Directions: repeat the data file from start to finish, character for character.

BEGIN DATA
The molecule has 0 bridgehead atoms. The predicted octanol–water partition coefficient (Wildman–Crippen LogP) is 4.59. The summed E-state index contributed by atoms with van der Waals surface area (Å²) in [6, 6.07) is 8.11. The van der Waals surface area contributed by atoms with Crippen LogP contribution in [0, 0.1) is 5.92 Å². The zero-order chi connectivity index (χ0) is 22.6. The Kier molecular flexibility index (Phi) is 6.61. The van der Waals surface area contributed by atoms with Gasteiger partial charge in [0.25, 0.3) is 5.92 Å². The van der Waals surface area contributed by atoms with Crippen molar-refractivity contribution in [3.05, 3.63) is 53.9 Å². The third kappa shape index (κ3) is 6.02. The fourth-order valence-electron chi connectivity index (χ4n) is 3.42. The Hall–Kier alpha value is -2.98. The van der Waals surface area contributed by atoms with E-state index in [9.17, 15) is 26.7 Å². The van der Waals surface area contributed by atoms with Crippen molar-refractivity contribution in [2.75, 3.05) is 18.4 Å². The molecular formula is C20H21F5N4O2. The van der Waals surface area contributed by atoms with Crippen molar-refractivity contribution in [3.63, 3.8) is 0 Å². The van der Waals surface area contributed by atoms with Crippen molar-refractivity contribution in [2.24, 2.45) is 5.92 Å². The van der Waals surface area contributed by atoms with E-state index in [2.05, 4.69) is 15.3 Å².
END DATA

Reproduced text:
The molecule has 0 bridgehead atoms. The predicted octanol–water partition coefficient (Wildman–Crippen LogP) is 4.59. The summed E-state index contributed by atoms with van der Waals surface area (Å²) in [6, 6.07) is 8.11. The van der Waals surface area contributed by atoms with Crippen LogP contribution in [0, 0.1) is 5.92 Å². The zero-order chi connectivity index (χ0) is 22.6. The Kier molecular flexibility index (Phi) is 6.61. The van der Waals surface area contributed by atoms with Gasteiger partial charge in [0.25, 0.3) is 5.92 Å². The van der Waals surface area contributed by atoms with Crippen molar-refractivity contribution in [3.05, 3.63) is 53.9 Å². The third kappa shape index (κ3) is 6.02. The fourth-order valence-electron chi connectivity index (χ4n) is 3.42. The Hall–Kier alpha value is -2.98. The van der Waals surface area contributed by atoms with E-state index in [9.17, 15) is 26.7 Å². The van der Waals surface area contributed by atoms with Crippen molar-refractivity contribution in [2.75, 3.05) is 18.4 Å². The molecular formula is C20H21F5N4O2. The van der Waals surface area contributed by atoms with Crippen molar-refractivity contribution in [3.63, 3.8) is 0 Å². The van der Waals surface area contributed by atoms with Crippen molar-refractivity contribution in [2.24, 2.45) is 5.92 Å². The van der Waals surface area contributed by atoms with E-state index in [2.05, 4.69) is 15.3 Å².